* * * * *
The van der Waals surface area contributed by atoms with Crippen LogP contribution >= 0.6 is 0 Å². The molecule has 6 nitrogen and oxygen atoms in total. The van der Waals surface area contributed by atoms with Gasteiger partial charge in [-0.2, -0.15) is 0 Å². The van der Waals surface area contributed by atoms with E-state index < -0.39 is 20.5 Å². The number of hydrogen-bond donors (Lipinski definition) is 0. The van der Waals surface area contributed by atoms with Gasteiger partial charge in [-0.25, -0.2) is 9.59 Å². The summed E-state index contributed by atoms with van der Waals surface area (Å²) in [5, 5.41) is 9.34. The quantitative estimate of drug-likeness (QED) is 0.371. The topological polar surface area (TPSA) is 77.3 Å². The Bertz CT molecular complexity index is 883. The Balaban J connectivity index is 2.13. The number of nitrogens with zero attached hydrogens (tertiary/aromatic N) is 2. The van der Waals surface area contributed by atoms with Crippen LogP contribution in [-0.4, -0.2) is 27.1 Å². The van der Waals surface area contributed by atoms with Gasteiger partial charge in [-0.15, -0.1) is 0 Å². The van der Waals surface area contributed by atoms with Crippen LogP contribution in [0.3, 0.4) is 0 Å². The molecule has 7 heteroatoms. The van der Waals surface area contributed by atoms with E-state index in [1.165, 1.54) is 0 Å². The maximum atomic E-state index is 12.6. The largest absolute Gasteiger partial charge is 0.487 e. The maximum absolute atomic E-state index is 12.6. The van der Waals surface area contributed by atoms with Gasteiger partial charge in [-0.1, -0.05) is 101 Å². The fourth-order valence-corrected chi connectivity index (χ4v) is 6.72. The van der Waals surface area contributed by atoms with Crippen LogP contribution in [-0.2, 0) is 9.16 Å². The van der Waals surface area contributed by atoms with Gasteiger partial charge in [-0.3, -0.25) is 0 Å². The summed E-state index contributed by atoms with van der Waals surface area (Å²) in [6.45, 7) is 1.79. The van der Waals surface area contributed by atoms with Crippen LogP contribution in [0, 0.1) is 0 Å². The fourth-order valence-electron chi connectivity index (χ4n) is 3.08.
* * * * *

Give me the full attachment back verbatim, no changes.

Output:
The van der Waals surface area contributed by atoms with Crippen LogP contribution >= 0.6 is 0 Å². The molecule has 6 nitrogen and oxygen atoms in total. The van der Waals surface area contributed by atoms with Gasteiger partial charge in [-0.2, -0.15) is 0 Å². The van der Waals surface area contributed by atoms with E-state index < -0.39 is 20.5 Å². The number of hydrogen-bond donors (Lipinski definition) is 0. The van der Waals surface area contributed by atoms with Gasteiger partial charge in [-0.25, -0.2) is 9.59 Å². The summed E-state index contributed by atoms with van der Waals surface area (Å²) in [5, 5.41) is 9.34. The quantitative estimate of drug-likeness (QED) is 0.371. The topological polar surface area (TPSA) is 77.3 Å². The Bertz CT molecular complexity index is 883. The Balaban J connectivity index is 2.13. The number of nitrogens with zero attached hydrogens (tertiary/aromatic N) is 2. The van der Waals surface area contributed by atoms with Crippen LogP contribution in [-0.4, -0.2) is 27.1 Å². The van der Waals surface area contributed by atoms with Gasteiger partial charge in [-0.15, -0.1) is 0 Å². The van der Waals surface area contributed by atoms with Crippen LogP contribution in [0.3, 0.4) is 0 Å². The molecule has 7 heteroatoms. The van der Waals surface area contributed by atoms with E-state index in [1.165, 1.54) is 0 Å². The maximum atomic E-state index is 12.6. The largest absolute Gasteiger partial charge is 0.487 e. The maximum absolute atomic E-state index is 12.6. The van der Waals surface area contributed by atoms with Gasteiger partial charge in [-0.1, -0.05) is 101 Å². The fourth-order valence-corrected chi connectivity index (χ4v) is 6.72. The van der Waals surface area contributed by atoms with Crippen LogP contribution in [-0.2, 0) is 9.16 Å². The van der Waals surface area contributed by atoms with Gasteiger partial charge in [-0.3, -0.25) is 0 Å². The summed E-state index contributed by atoms with van der Waals surface area (Å²) in [6.45, 7) is 1.79. The van der Waals surface area contributed by atoms with Crippen LogP contribution in [0, 0.1) is 0 Å². The fourth-order valence-electron chi connectivity index (χ4n) is 3.08.